The Times-Tribune from Scranton, Pennsylvania on February 8, 1976 · 41
Get access to this page with a Free Trial

A Publisher Extra Newspaper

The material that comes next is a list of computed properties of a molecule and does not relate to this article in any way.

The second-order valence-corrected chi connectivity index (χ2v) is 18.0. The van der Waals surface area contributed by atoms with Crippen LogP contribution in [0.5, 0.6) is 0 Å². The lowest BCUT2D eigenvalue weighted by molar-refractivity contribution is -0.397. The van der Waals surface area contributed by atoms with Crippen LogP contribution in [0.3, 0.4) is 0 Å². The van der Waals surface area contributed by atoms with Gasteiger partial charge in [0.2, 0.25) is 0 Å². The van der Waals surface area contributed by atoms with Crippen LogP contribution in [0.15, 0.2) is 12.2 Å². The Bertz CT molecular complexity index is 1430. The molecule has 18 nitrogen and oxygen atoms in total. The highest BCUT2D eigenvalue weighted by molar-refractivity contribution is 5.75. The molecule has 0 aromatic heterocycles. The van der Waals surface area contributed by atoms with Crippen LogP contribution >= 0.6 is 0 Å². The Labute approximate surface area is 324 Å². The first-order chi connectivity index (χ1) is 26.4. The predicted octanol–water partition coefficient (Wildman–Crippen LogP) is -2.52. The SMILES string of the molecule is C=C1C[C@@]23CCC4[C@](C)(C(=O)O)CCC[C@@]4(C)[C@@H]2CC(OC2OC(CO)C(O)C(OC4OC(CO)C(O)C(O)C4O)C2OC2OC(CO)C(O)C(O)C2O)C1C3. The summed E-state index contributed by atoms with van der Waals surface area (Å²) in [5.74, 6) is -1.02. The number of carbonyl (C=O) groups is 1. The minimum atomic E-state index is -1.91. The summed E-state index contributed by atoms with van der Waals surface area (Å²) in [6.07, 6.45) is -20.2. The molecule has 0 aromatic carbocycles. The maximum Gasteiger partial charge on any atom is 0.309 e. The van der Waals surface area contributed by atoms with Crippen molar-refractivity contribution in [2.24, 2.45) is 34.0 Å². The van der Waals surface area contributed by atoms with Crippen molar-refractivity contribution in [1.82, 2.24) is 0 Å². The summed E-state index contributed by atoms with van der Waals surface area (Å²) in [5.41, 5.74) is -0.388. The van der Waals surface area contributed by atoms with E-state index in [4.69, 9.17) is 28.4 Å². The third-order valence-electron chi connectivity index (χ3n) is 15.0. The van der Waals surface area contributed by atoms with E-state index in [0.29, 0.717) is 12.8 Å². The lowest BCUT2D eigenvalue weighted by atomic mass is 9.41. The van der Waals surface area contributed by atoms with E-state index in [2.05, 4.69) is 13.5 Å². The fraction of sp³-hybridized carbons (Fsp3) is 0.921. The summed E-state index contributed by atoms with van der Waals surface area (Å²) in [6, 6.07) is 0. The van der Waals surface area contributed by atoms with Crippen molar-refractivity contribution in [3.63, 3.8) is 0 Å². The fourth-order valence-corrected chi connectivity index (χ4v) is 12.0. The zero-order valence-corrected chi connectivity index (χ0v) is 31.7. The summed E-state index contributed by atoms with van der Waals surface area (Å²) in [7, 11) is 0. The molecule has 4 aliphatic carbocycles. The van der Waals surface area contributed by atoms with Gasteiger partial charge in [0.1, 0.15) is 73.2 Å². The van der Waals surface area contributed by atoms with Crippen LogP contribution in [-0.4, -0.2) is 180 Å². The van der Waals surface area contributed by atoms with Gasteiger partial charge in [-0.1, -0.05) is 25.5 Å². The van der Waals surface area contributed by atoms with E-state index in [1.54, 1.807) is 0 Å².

The Times-Tribune from Scranton, Pennsylvania · 41

Publication:
Location:
Scranton, Pennsylvania
Issue Date:
Sunday, February 8, 1976
Page:
41
Start Free Trial
Cancel